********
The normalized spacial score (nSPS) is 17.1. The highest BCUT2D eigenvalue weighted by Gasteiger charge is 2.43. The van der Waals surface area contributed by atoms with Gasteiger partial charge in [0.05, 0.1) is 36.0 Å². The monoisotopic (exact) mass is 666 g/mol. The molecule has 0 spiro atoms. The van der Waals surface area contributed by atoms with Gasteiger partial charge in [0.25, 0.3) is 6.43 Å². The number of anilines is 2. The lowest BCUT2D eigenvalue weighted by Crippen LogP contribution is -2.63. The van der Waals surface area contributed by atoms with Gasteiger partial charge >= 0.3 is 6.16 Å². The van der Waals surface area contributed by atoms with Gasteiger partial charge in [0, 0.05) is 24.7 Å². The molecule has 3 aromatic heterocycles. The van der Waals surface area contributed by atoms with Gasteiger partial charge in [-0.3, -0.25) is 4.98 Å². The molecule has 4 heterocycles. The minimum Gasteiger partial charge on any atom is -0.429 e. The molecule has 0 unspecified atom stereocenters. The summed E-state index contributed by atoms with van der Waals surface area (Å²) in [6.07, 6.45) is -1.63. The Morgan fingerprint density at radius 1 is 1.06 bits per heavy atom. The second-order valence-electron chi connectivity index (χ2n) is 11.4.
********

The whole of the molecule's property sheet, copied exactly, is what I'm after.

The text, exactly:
The normalized spacial score (nSPS) is 17.1. The highest BCUT2D eigenvalue weighted by Gasteiger charge is 2.43. The van der Waals surface area contributed by atoms with Gasteiger partial charge in [0.05, 0.1) is 36.0 Å². The monoisotopic (exact) mass is 666 g/mol. The molecule has 0 spiro atoms. The van der Waals surface area contributed by atoms with Gasteiger partial charge in [0.25, 0.3) is 6.43 Å². The number of anilines is 2. The lowest BCUT2D eigenvalue weighted by Crippen LogP contribution is -2.63. The van der Waals surface area contributed by atoms with Gasteiger partial charge >= 0.3 is 6.16 Å². The van der Waals surface area contributed by atoms with Gasteiger partial charge in [0, 0.05) is 24.7 Å². The molecule has 3 aromatic heterocycles. The van der Waals surface area contributed by atoms with Gasteiger partial charge in [-0.3, -0.25) is 4.98 Å². The molecule has 4 heterocycles. The minimum Gasteiger partial charge on any atom is -0.429 e. The molecule has 0 unspecified atom stereocenters. The summed E-state index contributed by atoms with van der Waals surface area (Å²) in [6.07, 6.45) is -1.63. The Morgan fingerprint density at radius 1 is 1.06 bits per heavy atom. The second-order valence-electron chi connectivity index (χ2n) is 11.4.